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Although best remembered as a sculptor, Theodore Roszak was first an accomplished painter. A trip to Europe from 1929 to 1930 introduced him to Surrealism, Cubism, and Constructivism, and he experimented with all three in his paintings. In the late 1930s, he worked with the Bauhaus artist Lázlô Moholy-Nagy at the New York Design Laboratory...This sculpture is fabricated from sections of commercial steel rods and pipes, as well as machined, cut, and bent steel stock...The title, Sentinel, signals his familiarity with Freudian and Jungian psychology. It also foretells the direction his art would take following the devastation of the war: the creation of somber and emotional images meant to stand guard over mankind's darkest impulses.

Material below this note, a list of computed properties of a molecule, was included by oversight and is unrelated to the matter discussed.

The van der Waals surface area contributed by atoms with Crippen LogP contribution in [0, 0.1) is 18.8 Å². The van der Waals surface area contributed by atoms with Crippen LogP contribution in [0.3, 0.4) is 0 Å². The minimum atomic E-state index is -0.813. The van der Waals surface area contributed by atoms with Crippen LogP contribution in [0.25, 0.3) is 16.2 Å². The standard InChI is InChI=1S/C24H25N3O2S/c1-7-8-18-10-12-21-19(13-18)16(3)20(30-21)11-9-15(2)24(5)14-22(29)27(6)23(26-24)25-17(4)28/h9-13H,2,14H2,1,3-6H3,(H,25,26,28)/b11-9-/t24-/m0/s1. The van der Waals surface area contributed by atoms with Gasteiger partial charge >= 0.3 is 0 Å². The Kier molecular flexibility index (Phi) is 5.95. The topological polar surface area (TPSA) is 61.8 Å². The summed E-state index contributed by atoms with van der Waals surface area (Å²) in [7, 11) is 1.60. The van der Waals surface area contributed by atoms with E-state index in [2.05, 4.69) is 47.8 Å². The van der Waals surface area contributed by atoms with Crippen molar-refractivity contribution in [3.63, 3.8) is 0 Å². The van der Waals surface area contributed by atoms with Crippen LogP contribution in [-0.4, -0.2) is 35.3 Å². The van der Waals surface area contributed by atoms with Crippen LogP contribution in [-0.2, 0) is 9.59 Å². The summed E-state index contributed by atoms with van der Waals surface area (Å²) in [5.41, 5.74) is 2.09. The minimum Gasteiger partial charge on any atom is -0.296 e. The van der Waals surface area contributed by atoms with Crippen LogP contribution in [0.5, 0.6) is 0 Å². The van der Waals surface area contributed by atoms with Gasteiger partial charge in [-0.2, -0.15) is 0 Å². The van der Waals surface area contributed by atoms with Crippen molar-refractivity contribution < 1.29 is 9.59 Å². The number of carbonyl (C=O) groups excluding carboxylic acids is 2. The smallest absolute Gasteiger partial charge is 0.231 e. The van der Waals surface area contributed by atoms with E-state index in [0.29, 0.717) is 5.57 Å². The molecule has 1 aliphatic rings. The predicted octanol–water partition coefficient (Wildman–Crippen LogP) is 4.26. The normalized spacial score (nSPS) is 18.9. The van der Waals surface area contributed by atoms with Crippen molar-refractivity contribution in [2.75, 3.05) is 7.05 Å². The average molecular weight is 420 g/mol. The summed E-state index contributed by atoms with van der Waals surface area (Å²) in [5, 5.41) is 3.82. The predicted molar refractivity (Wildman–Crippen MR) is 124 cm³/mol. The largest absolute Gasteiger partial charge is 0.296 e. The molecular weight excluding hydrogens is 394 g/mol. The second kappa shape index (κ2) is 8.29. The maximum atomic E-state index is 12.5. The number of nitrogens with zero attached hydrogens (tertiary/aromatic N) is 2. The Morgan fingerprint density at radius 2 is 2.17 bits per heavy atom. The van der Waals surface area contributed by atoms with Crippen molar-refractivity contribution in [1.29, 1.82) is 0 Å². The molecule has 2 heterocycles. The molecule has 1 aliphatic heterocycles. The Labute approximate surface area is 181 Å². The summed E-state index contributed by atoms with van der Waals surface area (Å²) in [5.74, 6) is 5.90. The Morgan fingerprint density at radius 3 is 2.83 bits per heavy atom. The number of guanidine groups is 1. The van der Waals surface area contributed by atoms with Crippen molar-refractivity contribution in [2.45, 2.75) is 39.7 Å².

from Snite Museum of Art, Selected Works: Snite Museum of Art (Notre Dame, 2005)